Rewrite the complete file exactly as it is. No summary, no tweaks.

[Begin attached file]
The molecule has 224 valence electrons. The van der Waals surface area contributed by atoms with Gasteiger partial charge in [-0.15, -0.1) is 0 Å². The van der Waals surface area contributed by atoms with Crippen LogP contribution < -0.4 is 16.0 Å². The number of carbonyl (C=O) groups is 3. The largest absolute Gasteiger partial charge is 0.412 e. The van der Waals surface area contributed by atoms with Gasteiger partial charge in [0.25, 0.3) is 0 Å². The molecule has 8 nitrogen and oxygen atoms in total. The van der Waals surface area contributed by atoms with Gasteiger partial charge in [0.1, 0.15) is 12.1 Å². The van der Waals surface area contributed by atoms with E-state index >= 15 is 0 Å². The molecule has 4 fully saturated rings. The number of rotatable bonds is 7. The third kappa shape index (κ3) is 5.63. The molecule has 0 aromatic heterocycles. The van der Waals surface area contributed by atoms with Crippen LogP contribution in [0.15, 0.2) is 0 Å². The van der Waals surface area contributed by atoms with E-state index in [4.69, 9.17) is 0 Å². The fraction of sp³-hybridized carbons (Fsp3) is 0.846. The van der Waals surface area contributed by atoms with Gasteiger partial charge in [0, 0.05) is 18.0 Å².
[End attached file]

The molecule has 224 valence electrons. The van der Waals surface area contributed by atoms with Gasteiger partial charge in [-0.15, -0.1) is 0 Å². The van der Waals surface area contributed by atoms with Crippen LogP contribution < -0.4 is 16.0 Å². The number of carbonyl (C=O) groups is 3. The largest absolute Gasteiger partial charge is 0.412 e. The van der Waals surface area contributed by atoms with Gasteiger partial charge in [0.25, 0.3) is 0 Å². The molecule has 8 nitrogen and oxygen atoms in total. The van der Waals surface area contributed by atoms with Gasteiger partial charge in [0.1, 0.15) is 12.1 Å². The van der Waals surface area contributed by atoms with E-state index >= 15 is 0 Å². The molecule has 4 fully saturated rings. The number of rotatable bonds is 7. The third kappa shape index (κ3) is 5.63. The molecule has 0 aromatic heterocycles. The van der Waals surface area contributed by atoms with Crippen LogP contribution in [0.15, 0.2) is 0 Å². The van der Waals surface area contributed by atoms with E-state index in [4.69, 9.17) is 0 Å². The fraction of sp³-hybridized carbons (Fsp3) is 0.846. The van der Waals surface area contributed by atoms with Gasteiger partial charge in [0, 0.05) is 18.0 Å².